Bruce Eeles’ Mackerel Beach house. John Mainwaring’s Chapman house, Noosa.
Image:Bruce Eeles Image: Richard Stringer
Inside a Troppo-designed shed installed in the south-east corner of Adelaide’s Festival Plaza, an intriguing exhibition of 16 ‘lightweight’ Australian houses is open to patrons of this year’s arts festival. The show gives a rare opportunity to compare a variety of domestic design strategies by architects leading what’s been titled ‘new Australia style.’ Practitioners included are Rex Addison, Andresen and O’Gorman, Gregory Burgess, Clare Design, Donaldson and Warn, Russell Hall, Bruce Eeles, Grose Bradley, Ken Latona, John Mainwaring, Richard Leplastrier, Glenn Murcutt, Gabriel Poole, Max Pritchard, Peter Stutchbury and Troppo. This selection is slanted towards Queensland and Sydney and against Melbourne.
The Light/House show (sponsored by Clipsal and Steel Building Systems International) results from discussions between Professor Antony Radford of the University of Adelaide and Markku Lahti, director of the Alvar Aalto Museum in Finland. When Lahti visited Australia for the Alvar Aalto: Points of Contacttouring show four years ago, he expressed amazement about the aesthetics of contemporary Australian houses and advised Radford to organise a touring exhibition to raise international consciousness. (The Points of Contact show, travelling since 1993, is a substantial success and Light/House is intended to also go offshore in 2001.) Radford’s 16 chosen houses are shown in models, drawings and photographs, including photos of their sites. He says they have been selected to display “grammar and legibility in building … the nature of sustainability … open living and awareness of the outdoors and an informal, tolerant (and often idealised) Australian lifestyle.” In his title and texts, he has emphasised the issue of lightness, which he explains as “connections between ideas of light and house: sunlight, daylight, light-impact, light-weight, light-spirited.” However, visitors to the show will notice that it includes several conspicuously heavy houses which oppose at least some of the claimed criteria.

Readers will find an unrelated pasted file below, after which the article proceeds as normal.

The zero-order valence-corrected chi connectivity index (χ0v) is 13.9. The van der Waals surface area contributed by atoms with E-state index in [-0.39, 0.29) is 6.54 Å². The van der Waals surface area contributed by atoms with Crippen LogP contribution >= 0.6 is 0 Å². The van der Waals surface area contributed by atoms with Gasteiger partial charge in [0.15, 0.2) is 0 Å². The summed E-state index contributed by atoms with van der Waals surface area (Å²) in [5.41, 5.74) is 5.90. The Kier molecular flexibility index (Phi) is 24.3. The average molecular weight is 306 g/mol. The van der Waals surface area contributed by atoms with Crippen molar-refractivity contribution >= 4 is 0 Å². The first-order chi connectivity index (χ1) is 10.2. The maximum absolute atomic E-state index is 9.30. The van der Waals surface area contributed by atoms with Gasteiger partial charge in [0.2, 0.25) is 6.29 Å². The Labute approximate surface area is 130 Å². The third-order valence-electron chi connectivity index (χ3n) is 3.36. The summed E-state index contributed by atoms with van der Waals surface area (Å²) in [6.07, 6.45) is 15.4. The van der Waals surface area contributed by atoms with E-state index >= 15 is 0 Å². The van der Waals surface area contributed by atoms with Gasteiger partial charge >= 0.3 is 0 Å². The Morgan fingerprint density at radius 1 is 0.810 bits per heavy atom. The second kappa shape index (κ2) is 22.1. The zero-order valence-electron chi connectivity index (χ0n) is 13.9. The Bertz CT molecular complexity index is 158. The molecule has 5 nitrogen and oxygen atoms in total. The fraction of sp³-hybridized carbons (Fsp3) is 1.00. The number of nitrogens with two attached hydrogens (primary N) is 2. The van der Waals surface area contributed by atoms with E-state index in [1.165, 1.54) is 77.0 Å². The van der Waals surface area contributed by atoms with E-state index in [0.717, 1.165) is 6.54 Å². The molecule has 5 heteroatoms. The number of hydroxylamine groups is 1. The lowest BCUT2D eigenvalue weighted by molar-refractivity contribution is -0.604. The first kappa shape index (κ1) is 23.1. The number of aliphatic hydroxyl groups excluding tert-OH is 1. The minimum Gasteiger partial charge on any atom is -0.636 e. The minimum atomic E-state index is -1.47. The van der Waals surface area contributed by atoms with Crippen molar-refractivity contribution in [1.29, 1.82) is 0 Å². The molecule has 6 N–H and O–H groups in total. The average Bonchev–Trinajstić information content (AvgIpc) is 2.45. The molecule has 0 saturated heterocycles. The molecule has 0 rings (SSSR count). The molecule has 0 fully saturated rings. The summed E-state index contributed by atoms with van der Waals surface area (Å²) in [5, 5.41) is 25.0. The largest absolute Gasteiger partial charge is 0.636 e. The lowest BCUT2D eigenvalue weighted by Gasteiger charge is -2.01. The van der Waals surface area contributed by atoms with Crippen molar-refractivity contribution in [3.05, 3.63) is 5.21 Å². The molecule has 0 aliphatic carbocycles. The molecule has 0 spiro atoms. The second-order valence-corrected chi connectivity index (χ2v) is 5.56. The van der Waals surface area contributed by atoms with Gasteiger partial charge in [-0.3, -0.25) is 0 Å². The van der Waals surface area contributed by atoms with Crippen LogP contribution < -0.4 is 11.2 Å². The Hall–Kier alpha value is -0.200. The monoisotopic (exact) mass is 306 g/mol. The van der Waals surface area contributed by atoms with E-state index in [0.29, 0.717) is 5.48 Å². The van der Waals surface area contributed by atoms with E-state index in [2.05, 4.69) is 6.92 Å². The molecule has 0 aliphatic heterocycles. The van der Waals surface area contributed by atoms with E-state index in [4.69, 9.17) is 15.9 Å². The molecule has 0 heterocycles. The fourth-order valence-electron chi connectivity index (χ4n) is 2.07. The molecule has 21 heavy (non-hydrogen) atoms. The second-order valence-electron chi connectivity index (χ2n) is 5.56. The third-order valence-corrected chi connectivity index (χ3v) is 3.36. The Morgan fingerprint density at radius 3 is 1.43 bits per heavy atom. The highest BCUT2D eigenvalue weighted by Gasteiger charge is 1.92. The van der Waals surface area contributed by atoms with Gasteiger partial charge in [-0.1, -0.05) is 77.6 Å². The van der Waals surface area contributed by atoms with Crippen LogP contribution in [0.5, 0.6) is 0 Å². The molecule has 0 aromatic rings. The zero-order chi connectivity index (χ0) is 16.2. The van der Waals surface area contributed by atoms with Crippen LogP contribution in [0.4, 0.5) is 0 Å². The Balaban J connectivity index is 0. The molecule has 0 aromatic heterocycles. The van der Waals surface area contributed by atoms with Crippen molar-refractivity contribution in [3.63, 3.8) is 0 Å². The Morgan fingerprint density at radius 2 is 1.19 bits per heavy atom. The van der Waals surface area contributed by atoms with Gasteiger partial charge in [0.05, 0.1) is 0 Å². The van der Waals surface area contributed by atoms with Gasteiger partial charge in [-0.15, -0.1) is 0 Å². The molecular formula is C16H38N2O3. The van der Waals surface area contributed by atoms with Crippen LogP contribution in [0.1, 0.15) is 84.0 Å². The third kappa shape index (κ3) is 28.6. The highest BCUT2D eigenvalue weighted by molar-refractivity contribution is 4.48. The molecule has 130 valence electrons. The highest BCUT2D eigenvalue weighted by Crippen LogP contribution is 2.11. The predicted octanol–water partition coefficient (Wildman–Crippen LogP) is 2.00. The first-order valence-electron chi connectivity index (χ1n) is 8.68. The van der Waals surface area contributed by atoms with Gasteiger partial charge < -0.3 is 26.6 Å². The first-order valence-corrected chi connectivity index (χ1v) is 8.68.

One example is Grose Bradley’s monumental mud brick pavilion built on a concrete slab at Carey Gully, SA: this project certainly contradicts Radford’s rationales more than the practice’s many other steel-framed houses. Another is the Thiel house by Troppo in Darwin – built in substantial masonry around a courtyard garden and again out of synch with the usual work of the firm. Also, Donaldson and Warn’s Goddard house in Perth is built of rammed earth, with one facade panelled in corrugated zincalume. Like many WA houses, it is substantial in appearance and not especially open in either layout or fenestration.
Another surprising inclusion in an exhibition titled ‘Light House’ is Greg Burgess, the Melbourne architect known for earthy structures and cave-making. His Burraworrin residence, built on a coastal site exposed to bitter Antarctic winds, uses vertical timber boards and metal panels to give monolithic expression to pods circling around a pool deck. This appears to be an accidentally light house.
Despite the questionable sub-title (exotic landscapes is a more pervasive theme here than light weight), the exhibition is an important record of some of the most distinguished houses built in Australia during the past 15 years. This phase of our architectural history has been the first to produce real aesthetic diversity – not just regional styles but originality by individuals. About 20 architects now, including many of those in the Radford show, are accomplished innovators rather than mere adapters of precedents – and that’s a serious advance for the culture.
‘Light/House: Contemporary Australian Lightweight Houses’, produced by Adelaide University with the Alvar Aalto Museum. At the Adelaide Festival Plaza, 2-19 March and in Sydney during the RAIA convention, 29 June-3 July
Donaldson & Warn’s Goddard house in Perth. Image: Martin Farquharson